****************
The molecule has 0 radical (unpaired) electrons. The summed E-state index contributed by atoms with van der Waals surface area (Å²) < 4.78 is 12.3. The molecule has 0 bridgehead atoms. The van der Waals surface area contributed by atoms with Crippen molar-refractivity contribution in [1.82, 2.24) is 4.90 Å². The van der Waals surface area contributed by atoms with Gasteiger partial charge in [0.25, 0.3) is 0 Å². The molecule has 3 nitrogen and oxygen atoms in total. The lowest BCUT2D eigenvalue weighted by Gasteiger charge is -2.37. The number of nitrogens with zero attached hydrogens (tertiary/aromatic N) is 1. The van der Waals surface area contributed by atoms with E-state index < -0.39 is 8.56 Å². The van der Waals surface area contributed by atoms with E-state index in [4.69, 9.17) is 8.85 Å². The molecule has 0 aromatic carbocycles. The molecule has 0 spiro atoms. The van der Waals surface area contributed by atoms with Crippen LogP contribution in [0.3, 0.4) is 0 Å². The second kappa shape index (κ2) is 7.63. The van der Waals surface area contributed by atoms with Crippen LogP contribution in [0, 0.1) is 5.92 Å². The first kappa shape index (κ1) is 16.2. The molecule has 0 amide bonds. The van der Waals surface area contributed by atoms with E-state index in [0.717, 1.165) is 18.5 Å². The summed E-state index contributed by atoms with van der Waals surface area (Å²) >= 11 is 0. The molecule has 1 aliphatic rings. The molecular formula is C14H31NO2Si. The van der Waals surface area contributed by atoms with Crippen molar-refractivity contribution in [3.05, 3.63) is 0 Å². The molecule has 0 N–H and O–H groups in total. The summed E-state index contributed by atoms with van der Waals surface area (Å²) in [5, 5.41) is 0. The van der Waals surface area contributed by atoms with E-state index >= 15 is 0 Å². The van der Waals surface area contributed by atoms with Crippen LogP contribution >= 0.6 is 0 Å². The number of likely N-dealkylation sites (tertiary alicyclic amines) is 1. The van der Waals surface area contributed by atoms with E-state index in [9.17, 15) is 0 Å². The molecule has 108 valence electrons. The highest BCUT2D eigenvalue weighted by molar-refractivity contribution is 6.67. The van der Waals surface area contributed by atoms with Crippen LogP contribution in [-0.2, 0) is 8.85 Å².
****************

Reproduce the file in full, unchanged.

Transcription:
The molecule has 0 radical (unpaired) electrons. The summed E-state index contributed by atoms with van der Waals surface area (Å²) < 4.78 is 12.3. The molecule has 0 bridgehead atoms. The van der Waals surface area contributed by atoms with Crippen molar-refractivity contribution in [1.82, 2.24) is 4.90 Å². The van der Waals surface area contributed by atoms with Gasteiger partial charge in [0.25, 0.3) is 0 Å². The molecule has 3 nitrogen and oxygen atoms in total. The lowest BCUT2D eigenvalue weighted by Gasteiger charge is -2.37. The number of nitrogens with zero attached hydrogens (tertiary/aromatic N) is 1. The van der Waals surface area contributed by atoms with E-state index < -0.39 is 8.56 Å². The van der Waals surface area contributed by atoms with E-state index in [4.69, 9.17) is 8.85 Å². The molecule has 0 aromatic carbocycles. The molecule has 0 spiro atoms. The van der Waals surface area contributed by atoms with Crippen LogP contribution in [0.3, 0.4) is 0 Å². The second kappa shape index (κ2) is 7.63. The van der Waals surface area contributed by atoms with Crippen LogP contribution in [0, 0.1) is 5.92 Å². The first kappa shape index (κ1) is 16.2. The molecule has 0 amide bonds. The van der Waals surface area contributed by atoms with E-state index in [0.717, 1.165) is 18.5 Å². The summed E-state index contributed by atoms with van der Waals surface area (Å²) >= 11 is 0. The molecule has 1 aliphatic rings. The molecular formula is C14H31NO2Si. The van der Waals surface area contributed by atoms with Crippen molar-refractivity contribution in [3.05, 3.63) is 0 Å². The molecule has 0 N–H and O–H groups in total. The summed E-state index contributed by atoms with van der Waals surface area (Å²) in [5, 5.41) is 0. The van der Waals surface area contributed by atoms with E-state index >= 15 is 0 Å². The van der Waals surface area contributed by atoms with Crippen LogP contribution >= 0.6 is 0 Å². The number of likely N-dealkylation sites (tertiary alicyclic amines) is 1. The van der Waals surface area contributed by atoms with E-state index in [9.17, 15) is 0 Å². The molecule has 108 valence electrons. The highest BCUT2D eigenvalue weighted by molar-refractivity contribution is 6.67. The van der Waals surface area contributed by atoms with Crippen LogP contribution in [-0.2, 0) is 8.85 Å².